Anagarika Dharmapala

By the beginning of the 20th century, Sinhala- Buddhist nationalism had begun to lose its anti- Christian character and had begun to acquire an anti- Tamil complexion. Tamil nationalism, on the other hand, as already pointed out had acquired a linguistic character. Anakarika Dharmapala played the prominent role in giving the Sinhala- Buddhist nationalism an anti- Tamil character.

Tamils who had welcomed the transformation of the Sinhala- Buddhist nationalism into an anti-colonial movement were disturbed when Anagarika Dharmapala  gave it an anti- Tamil twist. By the beginning of the 20th Century Tamils noticed with disquiet that Sinhala- Buddhist nationalism was acquiring a Sinhala- Buddhist orientation and an anti- Tamil, anti- Muslim character.

Dharmapala, (September 17, 1864 – April 29, 1933) the son of H. Don Carolis, a prominent furniture manufacturer in Colombo was named Don David Hewavitarne at birth. He was educated in Christian schools. He started his schooling at CMS Boy’s School which later became Christian College, Kotte. Then he studied at St. Benedict College, Kotehena, St. Thomas” College, Mount Lavania and ended up at Royal College, Colombo. His parents were among the richest merchants of Ceylon. His younger brother was Dr. Charles Alwis Hewavitharana.

This was a time of Buddhist revival. From youth Dharmapala took up Buddhist promotion work. He became the interpreter to Olcott soon after he arrived in 1880. He toured the Sinhala areas with Olcott and changed his name to Anagarika Dharmapala. Dharmapala' means protector of the dharma'. 'Anagarika', a term coined by Dharmapala, means "homeless one." It is a midway status between monk and layperson.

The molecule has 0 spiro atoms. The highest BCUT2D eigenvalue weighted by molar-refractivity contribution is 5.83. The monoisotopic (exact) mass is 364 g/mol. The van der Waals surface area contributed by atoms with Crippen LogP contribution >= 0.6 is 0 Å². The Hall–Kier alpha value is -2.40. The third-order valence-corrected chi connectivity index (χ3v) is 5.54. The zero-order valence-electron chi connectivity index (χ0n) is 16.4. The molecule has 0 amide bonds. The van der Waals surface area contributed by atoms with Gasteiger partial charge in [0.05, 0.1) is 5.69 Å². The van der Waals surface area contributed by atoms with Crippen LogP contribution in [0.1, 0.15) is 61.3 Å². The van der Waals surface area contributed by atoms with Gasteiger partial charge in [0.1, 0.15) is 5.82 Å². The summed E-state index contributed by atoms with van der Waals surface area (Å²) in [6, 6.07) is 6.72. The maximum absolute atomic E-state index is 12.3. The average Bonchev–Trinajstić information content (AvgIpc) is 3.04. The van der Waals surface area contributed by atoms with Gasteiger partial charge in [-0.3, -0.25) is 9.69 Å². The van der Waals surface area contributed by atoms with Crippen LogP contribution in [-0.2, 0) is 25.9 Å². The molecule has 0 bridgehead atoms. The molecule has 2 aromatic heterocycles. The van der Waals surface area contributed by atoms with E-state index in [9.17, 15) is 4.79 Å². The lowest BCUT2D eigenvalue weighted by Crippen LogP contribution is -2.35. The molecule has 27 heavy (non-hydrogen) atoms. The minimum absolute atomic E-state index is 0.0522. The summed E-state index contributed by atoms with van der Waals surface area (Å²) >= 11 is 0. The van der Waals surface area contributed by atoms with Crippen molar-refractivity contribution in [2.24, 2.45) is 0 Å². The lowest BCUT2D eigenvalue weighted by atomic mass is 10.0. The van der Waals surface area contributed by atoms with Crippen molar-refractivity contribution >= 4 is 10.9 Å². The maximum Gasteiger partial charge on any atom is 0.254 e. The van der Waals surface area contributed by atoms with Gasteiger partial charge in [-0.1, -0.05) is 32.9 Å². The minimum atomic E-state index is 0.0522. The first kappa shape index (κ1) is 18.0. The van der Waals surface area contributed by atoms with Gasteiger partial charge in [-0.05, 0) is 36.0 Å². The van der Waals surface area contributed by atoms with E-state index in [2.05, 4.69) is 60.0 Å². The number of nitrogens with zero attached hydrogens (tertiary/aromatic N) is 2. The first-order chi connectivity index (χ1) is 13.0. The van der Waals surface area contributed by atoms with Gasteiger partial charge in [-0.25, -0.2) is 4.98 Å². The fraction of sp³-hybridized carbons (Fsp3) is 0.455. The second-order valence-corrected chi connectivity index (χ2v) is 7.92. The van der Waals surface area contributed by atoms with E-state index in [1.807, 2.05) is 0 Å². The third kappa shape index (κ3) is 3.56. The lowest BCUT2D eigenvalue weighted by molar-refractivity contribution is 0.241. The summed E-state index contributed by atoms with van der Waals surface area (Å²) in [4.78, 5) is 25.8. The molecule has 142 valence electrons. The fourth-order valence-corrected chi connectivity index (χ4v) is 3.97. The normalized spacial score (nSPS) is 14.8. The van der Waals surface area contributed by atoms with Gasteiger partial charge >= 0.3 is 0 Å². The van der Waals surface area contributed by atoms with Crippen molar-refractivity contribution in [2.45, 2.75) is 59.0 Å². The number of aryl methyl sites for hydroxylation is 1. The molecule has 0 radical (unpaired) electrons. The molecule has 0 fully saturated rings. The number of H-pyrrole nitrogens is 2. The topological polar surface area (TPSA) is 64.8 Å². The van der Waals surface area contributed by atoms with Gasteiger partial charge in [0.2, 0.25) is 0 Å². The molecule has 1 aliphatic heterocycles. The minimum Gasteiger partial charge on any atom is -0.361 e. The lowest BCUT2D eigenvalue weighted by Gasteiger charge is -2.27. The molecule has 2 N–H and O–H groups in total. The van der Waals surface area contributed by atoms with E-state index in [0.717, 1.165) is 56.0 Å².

Dharmapala was the first anagarika - that is, a celibate, full-time worker for Buddhism. Although he wore a yellow robe, it was not of the traditional bhikkhu pattern, and he did not shave his head.

His trip to Bodh-Gaya was inspired by an 1885 visit there by Sir Edwin Arnold, author of The Light of Asia, who soon started advocating the renovation of the site and its return to Buddhist care.

Dharmapala eventually broke with Olcott and the Theosophists because of Olcott's stance on universal religion. "One of the important factors in his rejection of theosophy centered on this issue of universalism; the price of Buddhism being assimilated into a non-Buddhist model of truth was ultimately too high for him."

Dharmapala founded the Maha Bodhi Society in 1891 and published the 'Mahabodhi Journal' and the 'Sinhala Bauddhaya' in the 1910s. He turned Buddhist nationalism into an anti-Tamil and anti-Muslim movement. In doing that he was influenced by the discovery of the Buddhist Pali chronicle, the Mahavamsa, by Turnour, a British civil servant, and its translation by him into English in the 1830s and the identification of the Sinhalese as an Aryan language by a section of linguistic scholars